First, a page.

“It’s unlikely we’ll be able to build ourselves out of the problem,” Braam said. “But we can’t do nothing or it will just get worse … nonprofits and for-profits need to provide as much affordable housing as we can.”
In addition to the Affordable Housing Fund, the city also offers property tax exemptions of eight, 10 or 12 years to developers for projects that include a component to set aside units for low-income residents.
Portland-based DBG Properties LLC has used some form of the tax exemption program to build three projects in Vancouver: 15 West at 410 W. Mill Plain Blvd.; 13 West at 1300 Columbia St.; and K West at 5500 N.E. Fourth Plain Blvd.
A one-bedroom unit in 15 West and 13 West is $917 and a two-bedroom unit is $1,098; at K West, it’s $917 to $1,100 for a one-bedroom and $1,098 to $1,250 for a two-bedroom, according to the projects’ websites.
“Vancouver is very pro-development, especially for affordable housing,” said Melora Banker, project manager with DBG Properties LLC. “That just makes a very friendly environment to build.”
Banker questioned whether Vancouver’s median rents could be higher than Portland’s. But it’s possible, she said.
Josh Lehner, economist with the Oregon Office of Economic Analysis, had his doubts that Vancouver’s median rents could exceed that of Portland’s.
“I think the big issue here is we don’t have great data on rents,” Lehner, a former research analyst with the Vancouver-based Columbia River Economic Development Council, from 2005 to 2007, said in an email to The Columbian. “The Apartment List, or any other site, only has listings and therefore data on a slice of the overall market.”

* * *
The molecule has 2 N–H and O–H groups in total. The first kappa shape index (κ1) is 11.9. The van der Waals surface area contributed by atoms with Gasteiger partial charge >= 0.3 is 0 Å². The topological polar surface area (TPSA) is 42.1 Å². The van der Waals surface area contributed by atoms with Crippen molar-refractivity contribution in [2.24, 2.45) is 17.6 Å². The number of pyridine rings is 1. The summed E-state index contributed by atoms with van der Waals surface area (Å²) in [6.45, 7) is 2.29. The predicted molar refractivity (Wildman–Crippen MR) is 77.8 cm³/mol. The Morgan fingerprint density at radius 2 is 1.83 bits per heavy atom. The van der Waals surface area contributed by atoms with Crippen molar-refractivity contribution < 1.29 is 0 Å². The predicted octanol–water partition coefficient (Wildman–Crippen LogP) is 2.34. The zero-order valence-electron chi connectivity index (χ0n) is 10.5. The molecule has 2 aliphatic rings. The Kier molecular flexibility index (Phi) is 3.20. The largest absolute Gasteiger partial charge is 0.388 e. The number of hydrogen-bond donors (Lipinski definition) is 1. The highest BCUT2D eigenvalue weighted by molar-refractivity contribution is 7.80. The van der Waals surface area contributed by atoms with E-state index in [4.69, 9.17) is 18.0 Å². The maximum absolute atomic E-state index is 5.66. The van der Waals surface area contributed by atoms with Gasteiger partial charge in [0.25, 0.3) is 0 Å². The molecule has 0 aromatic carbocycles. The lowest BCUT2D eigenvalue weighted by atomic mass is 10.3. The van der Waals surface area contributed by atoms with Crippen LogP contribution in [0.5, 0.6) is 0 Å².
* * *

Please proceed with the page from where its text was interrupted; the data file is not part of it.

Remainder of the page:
Lehner noted that the real estate website Zillow shows Multnomah County, Ore., rents exceeding those in Clark County for the most recent 12 months available: $1,535 for multi-family in Multnomah and $1,375 in Clark, according to Zillow.
The Apartment List “are fairly confident in our data,” said Chris Salviati, housing economist for the San Francisco-based website.
Salviati said the site and its nationwide ranking used not only data from apartment listings but from the U.S. Census.
For Matt Friesen, the question of whether Vancouver rental rates are higher or lower than those in Portland is an academic discussion. A 25-year-old who is trying to save enough money with his wife to buy a house, Friesen just knows the rates are too high.
Friesen, a personal trainer based in Portland and his wife, a soon-to-be high school teacher based in Longview, have a one-bedroom, one-bathroom apartment at StoneBridge Crossing at 2301 N.E. 81st St., in Hazel Dell. They moved in about a year ago at $1,215 a month and plan to renew their lease for another year, paying $1,300.
“It’s definitely not ideal,” Friesen said, listing a variety of expenses including student debt.
Still, they are working with a financial planner and saving toward a goal of buying a house — perhaps even next year.
“Hopefully, we have our strategy in place,” he said. “We’re trying to save each month … We love Vancouver. We both grew up here. We’d love to stay in Vancouver if we can afford it.”